Workplace Health and Safety includes Mental Health
Employers in all jurisdictions across Canada have the responsibility under law to provide a safe and healthy workplace – including a mentally healthy workplace.
Employers are responsible for identifying and controlling hazards in the workplace and they must ensure that employees have the necessary information, training and supervision to work in a safe and healthy manner – including awareness of known or foreseeable workplace hazards. Employers must include the impact on workers’ mental health when considering the effects of the work and the workplace environment.
A robust workplace mental health strategy is a sound investment!
A mentally healthy workforce increases overall productivity while lowering absenteeism and healthcare costs that contribute to the overall success of both the employer and employee. Depending on the workplace, the workplace health and safety environment and culture can have a significant positive on an employee’s mental health, or a negative impact that could lead to the development of stress, anxiety, and depression.
Workplace issues that negatively affect mental health include:
Inadequate mental health and safety policies
Poor communication and management practices
Mental health stigma and discrimination
Presenteeism (working while you are ill)
Limited participation in decision-making
Low levels of support for employees
There is more that unites us than tears us apart when we think about mental health. Workplace stress can become overwhelming, and if left unaddressed can increase the risk of mental health problems such as anxiety and depression. The fact that mental illness effects at least one in five people is good reason for workers to stick together and ensure employers have effective workplace mental health strategies. We must always remember that it is the employer’s responsibility to ensure we are safe at work.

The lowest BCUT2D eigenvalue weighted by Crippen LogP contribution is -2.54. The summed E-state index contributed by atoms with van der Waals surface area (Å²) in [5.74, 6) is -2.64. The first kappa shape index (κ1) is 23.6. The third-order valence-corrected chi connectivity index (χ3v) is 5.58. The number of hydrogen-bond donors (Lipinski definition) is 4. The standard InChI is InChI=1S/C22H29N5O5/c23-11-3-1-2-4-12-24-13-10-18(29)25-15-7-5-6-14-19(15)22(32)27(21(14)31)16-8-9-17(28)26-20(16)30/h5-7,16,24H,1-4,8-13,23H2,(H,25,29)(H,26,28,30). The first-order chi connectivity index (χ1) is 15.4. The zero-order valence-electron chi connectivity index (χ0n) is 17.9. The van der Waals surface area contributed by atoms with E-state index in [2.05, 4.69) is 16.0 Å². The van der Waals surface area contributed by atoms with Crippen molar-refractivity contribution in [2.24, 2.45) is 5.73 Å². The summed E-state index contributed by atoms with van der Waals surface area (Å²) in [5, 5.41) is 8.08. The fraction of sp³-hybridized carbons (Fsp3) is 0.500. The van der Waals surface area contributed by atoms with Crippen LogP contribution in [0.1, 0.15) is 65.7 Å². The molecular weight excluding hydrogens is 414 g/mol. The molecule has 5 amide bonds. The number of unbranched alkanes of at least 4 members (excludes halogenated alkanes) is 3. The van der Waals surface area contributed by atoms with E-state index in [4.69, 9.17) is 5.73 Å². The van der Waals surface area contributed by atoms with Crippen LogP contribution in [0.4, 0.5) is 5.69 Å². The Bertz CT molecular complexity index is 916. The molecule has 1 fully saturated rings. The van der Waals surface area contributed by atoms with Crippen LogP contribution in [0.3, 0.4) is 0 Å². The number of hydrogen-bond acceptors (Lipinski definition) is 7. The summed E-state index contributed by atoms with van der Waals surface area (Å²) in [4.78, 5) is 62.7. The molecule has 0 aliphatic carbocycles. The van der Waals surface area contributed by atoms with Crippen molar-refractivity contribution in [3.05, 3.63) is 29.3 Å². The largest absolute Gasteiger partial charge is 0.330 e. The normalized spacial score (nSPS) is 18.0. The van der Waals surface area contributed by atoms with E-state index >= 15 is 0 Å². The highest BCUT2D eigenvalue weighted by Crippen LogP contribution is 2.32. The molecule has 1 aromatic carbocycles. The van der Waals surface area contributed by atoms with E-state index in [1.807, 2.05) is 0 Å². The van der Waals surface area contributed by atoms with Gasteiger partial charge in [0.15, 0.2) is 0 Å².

Pro-active workplace mental health strategies that include workers’ participation in the development of effective policies and procedures can help end the stigma regarding mental health, improve an employee’s quality of life, reduce sick days, and increase employee productivity.
Ending the stigma means:
Supporting workers interested in learning what it means to deal with a mental illness without judging or distancing ourselves;
Supporting workers when they are struggling with the effects of an illness;
Ending the stigma means not generalizing that mental health illness is more prevalent within certain communities, ethnic identities, gender identities; etc.
What can your workplace do to support mental health?
The Canadian Centre of Occupational Health and safety identifies eight strategies that employers can use to encourage positive mental health:
Encourage active employee participation and decision making
Clearly define employees' duties and responsibilities
Promote work-life balance
Encourage respectful and non-derogatory behaviours
Allow continuous learning
Have conflict resolution practices in place
Recognize employees' contributions effectively